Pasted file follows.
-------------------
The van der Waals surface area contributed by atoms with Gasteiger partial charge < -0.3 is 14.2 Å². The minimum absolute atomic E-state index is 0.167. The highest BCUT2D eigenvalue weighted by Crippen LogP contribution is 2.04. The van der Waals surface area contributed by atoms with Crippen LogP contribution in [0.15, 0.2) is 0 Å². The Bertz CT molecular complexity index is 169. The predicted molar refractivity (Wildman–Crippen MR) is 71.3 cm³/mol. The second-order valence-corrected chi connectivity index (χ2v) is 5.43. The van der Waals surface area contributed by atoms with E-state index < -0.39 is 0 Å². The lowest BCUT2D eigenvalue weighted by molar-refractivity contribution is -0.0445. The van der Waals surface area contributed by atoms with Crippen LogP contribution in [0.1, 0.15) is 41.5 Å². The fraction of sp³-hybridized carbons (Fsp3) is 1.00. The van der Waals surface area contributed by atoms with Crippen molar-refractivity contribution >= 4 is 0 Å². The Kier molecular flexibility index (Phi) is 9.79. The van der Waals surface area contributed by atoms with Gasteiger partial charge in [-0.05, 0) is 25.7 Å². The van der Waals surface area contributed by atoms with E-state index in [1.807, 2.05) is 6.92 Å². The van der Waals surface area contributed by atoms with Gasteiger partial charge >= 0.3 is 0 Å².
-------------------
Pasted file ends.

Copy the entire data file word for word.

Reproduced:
The van der Waals surface area contributed by atoms with Gasteiger partial charge < -0.3 is 14.2 Å². The minimum absolute atomic E-state index is 0.167. The highest BCUT2D eigenvalue weighted by Crippen LogP contribution is 2.04. The van der Waals surface area contributed by atoms with Crippen LogP contribution in [0.15, 0.2) is 0 Å². The Bertz CT molecular complexity index is 169. The predicted molar refractivity (Wildman–Crippen MR) is 71.3 cm³/mol. The second-order valence-corrected chi connectivity index (χ2v) is 5.43. The van der Waals surface area contributed by atoms with E-state index < -0.39 is 0 Å². The lowest BCUT2D eigenvalue weighted by molar-refractivity contribution is -0.0445. The van der Waals surface area contributed by atoms with Crippen LogP contribution in [0.1, 0.15) is 41.5 Å². The fraction of sp³-hybridized carbons (Fsp3) is 1.00. The van der Waals surface area contributed by atoms with Crippen molar-refractivity contribution >= 4 is 0 Å². The Kier molecular flexibility index (Phi) is 9.79. The van der Waals surface area contributed by atoms with Gasteiger partial charge in [-0.05, 0) is 25.7 Å². The van der Waals surface area contributed by atoms with E-state index in [1.807, 2.05) is 6.92 Å². The van der Waals surface area contributed by atoms with Gasteiger partial charge >= 0.3 is 0 Å².